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St John Chrysostom on the Epistle 
(Commentary on Galatians in Vol XIII, NPNF (1st))
Galatians 3:16-22

Ver. 16, 17, 18. "Now to Abraham were the promises spoken and to his seed. He saith not, And to seeds,85 as of many; but as of One, And to thy seed, which is Christ.86 Now this I say, A covenant, confirmed before hand by God the Law, which came four hundred and thirty years after, doth not disannul, so as to make the promise of none effect. For if the inheritance is of the Law, it is no more of promise: but God hath granted it to Abraham by promise."

Thus God made a covenant with Abraham, promising that in his seed the blessing should come upon the heathen; and this blessing the Law cannot turn aside. As this example was not in all respects appropriate to the matter in hand, he introduces it thus, "I speak after the manner of men," that nothing might be deduced from it derogatory to the majesty of God. But let us go to the bottom of this illustration. It was promised Abraham that by his seed the heathen should be blessed; and his seed according to the flesh is Christ; four hundred and thirty years after came the Law; now, if the Law bestows the blessings even life and righteousness, that promise is annulled. And so while no one annuls a man's covenant, the covenant of God after four hundred and thirty years is annulled; for if not that covenant but another instead of it bestows what is promised, then is it set aside, which is most unreasonable.

Ver. 19. "What then is the Law? it was added because of transgressions."

This remark again is not superfluous; observe too how he glances round at every thing, as if he had an hundred eyes. Having exalted Faith, and proved its eider claims, that the Law may not be considered superfluous, he sets right this side of the doctrine also, and proves that the Law was not given without a view, but altogether profitably. "Because of transgressions;" that is to say, that the Jews might not be let live carelessly, and plunge into the depth of wickedness,87 but that the Law might be placed upon them as a bridle, guiding, regulating, and checking them from transgressing, if not all, at least some of the commandments. Not slight then was the advantage of the Law; but for how long?

Ver. 19. "Till the seed should come to whom the promise hath been made."

This is said of Christ; if then it was given until His advent, why do you protract it beyond its natural period?

Ver. 19. "And it was ordained through Angels by the hand of a Mediator."

He either calls the priests Angels, or he declares that the Angels themselves ministered to the delivery of the Law. By Mediator here he means Christ,88 and shows that He was before it, and Himself the Giver of it.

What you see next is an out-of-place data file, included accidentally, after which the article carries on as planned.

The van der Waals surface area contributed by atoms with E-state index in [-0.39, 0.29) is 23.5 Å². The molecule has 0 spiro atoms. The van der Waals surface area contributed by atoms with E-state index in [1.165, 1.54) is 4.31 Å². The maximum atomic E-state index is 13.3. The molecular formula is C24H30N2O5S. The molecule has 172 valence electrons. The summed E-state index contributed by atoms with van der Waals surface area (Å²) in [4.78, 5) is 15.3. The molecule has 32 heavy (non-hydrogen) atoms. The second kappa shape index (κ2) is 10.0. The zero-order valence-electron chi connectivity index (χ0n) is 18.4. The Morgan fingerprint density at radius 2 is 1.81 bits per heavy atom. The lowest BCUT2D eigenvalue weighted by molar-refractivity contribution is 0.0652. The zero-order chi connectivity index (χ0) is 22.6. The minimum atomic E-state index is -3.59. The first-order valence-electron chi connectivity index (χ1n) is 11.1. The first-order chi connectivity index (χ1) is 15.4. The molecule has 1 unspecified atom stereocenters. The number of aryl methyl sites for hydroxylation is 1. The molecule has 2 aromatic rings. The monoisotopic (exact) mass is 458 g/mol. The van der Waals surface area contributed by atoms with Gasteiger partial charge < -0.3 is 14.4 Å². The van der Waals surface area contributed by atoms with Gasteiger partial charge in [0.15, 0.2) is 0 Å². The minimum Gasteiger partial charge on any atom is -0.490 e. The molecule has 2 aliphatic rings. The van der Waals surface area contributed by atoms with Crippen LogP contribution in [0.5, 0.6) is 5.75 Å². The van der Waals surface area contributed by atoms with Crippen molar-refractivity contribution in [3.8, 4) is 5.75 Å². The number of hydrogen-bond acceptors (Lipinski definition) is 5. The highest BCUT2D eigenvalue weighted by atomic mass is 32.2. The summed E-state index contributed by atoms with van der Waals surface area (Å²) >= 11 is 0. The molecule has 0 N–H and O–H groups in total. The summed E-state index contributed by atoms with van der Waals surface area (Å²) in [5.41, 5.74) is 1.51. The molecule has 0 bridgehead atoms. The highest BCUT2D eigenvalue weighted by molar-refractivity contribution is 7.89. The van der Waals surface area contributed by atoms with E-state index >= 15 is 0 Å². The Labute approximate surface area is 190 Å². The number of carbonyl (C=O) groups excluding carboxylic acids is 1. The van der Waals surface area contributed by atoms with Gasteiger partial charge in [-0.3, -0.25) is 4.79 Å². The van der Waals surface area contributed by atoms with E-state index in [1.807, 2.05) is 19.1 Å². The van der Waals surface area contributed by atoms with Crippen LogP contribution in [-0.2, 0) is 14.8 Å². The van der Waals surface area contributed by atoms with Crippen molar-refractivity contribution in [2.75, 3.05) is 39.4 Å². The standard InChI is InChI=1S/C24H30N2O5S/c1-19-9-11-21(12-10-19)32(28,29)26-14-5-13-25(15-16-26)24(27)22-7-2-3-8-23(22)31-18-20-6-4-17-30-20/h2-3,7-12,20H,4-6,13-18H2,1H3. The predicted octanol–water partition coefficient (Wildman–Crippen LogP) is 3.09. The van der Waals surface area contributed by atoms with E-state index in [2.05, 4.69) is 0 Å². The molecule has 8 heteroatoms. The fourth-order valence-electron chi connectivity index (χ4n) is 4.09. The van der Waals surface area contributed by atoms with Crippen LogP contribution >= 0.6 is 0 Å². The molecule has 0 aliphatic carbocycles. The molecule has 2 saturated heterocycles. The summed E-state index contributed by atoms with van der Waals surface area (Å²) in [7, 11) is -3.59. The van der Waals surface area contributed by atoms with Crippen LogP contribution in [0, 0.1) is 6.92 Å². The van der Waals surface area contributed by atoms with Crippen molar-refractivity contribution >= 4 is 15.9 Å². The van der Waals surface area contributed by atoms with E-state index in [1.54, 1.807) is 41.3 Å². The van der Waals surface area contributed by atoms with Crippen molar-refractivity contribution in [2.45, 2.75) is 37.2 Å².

Ver. 20. "Now a mediator is not a mediator of one, but God is one."89

What can the heretics90 say to this? for as, according to them, the expression "the Only True God" excludes the Son from being true God, so here the phrase "God is One," excludes Him from being God in any sense. But if, although the Father is called "One God," the Son is nevertheless God, it is very plain that though the Father is called "Very God," the Son is very God likewise. Now a mediator, says he, is between two parties; of whom then is Christ the Mediator? plainly of God and of men. Observe, he says, that Christ also gave the Law; what therefore it was His to give, it is His to annul.

Ver. 21. "Is the Law then against the promises of God?"

For if the blessing is given in the seed of Abraham, but the Law brings in the curse, it must be contrary to the promises. This objection he meets, first, by a protest, in the words,

Ver. 21. "God forbid:" And next he brings his proof;

Ver. 21. "For if there had been a law given which could make alive. verily righteousness would have been of the Law."

His meaning is as follows; If we had our hope of life in the Law, and our salvation depended on it, the objection might be valid. But if it save you, by means of Faith, though it brings you under the curse, you suffer nothing from it, gain no harm, in that Faith comes and sets all right. Had the promise been by the Law, you had reasonably feared lest, separating from the Law, you should separate from righteousness, but if it was given in order to shut up all, that is, to convince all and expose their individual sins, far from excluding you from the promises, it now aids you in obtaining them. This is shown by the words,